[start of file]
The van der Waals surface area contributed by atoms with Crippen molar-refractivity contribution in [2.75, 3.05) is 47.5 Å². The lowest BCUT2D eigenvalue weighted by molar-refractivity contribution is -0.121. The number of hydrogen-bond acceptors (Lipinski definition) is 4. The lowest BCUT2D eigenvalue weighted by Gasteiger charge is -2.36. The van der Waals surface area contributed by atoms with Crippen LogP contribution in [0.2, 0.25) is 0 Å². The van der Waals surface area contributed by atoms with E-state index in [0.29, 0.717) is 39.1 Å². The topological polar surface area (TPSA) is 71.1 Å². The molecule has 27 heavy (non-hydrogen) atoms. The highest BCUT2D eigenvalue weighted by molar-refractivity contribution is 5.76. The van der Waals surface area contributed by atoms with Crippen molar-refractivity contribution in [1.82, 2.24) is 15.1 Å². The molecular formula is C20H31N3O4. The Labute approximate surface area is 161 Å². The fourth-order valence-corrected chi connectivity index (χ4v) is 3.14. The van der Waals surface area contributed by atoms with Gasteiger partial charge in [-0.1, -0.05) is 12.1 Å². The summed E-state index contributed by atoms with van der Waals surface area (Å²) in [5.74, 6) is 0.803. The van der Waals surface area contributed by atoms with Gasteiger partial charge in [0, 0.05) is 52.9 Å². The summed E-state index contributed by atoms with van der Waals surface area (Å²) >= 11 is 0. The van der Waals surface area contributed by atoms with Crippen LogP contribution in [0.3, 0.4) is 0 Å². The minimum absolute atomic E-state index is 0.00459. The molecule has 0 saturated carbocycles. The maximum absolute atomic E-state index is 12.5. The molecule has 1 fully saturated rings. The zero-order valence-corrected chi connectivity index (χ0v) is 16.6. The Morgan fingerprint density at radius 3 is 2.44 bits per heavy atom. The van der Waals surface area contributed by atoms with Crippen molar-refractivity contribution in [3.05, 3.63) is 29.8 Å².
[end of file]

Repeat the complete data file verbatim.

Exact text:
The van der Waals surface area contributed by atoms with Crippen molar-refractivity contribution in [2.75, 3.05) is 47.5 Å². The lowest BCUT2D eigenvalue weighted by molar-refractivity contribution is -0.121. The number of hydrogen-bond acceptors (Lipinski definition) is 4. The lowest BCUT2D eigenvalue weighted by Gasteiger charge is -2.36. The van der Waals surface area contributed by atoms with Crippen LogP contribution in [0.2, 0.25) is 0 Å². The van der Waals surface area contributed by atoms with E-state index in [0.29, 0.717) is 39.1 Å². The topological polar surface area (TPSA) is 71.1 Å². The molecule has 27 heavy (non-hydrogen) atoms. The highest BCUT2D eigenvalue weighted by molar-refractivity contribution is 5.76. The van der Waals surface area contributed by atoms with Crippen molar-refractivity contribution in [1.82, 2.24) is 15.1 Å². The molecular formula is C20H31N3O4. The Labute approximate surface area is 161 Å². The fourth-order valence-corrected chi connectivity index (χ4v) is 3.14. The van der Waals surface area contributed by atoms with Gasteiger partial charge in [-0.1, -0.05) is 12.1 Å². The summed E-state index contributed by atoms with van der Waals surface area (Å²) in [5.74, 6) is 0.803. The van der Waals surface area contributed by atoms with Gasteiger partial charge in [0, 0.05) is 52.9 Å². The summed E-state index contributed by atoms with van der Waals surface area (Å²) >= 11 is 0. The van der Waals surface area contributed by atoms with Crippen LogP contribution in [0.3, 0.4) is 0 Å². The minimum absolute atomic E-state index is 0.00459. The molecule has 0 saturated carbocycles. The maximum absolute atomic E-state index is 12.5. The molecule has 1 fully saturated rings. The zero-order valence-corrected chi connectivity index (χ0v) is 16.6. The Morgan fingerprint density at radius 3 is 2.44 bits per heavy atom. The van der Waals surface area contributed by atoms with Crippen molar-refractivity contribution in [3.05, 3.63) is 29.8 Å².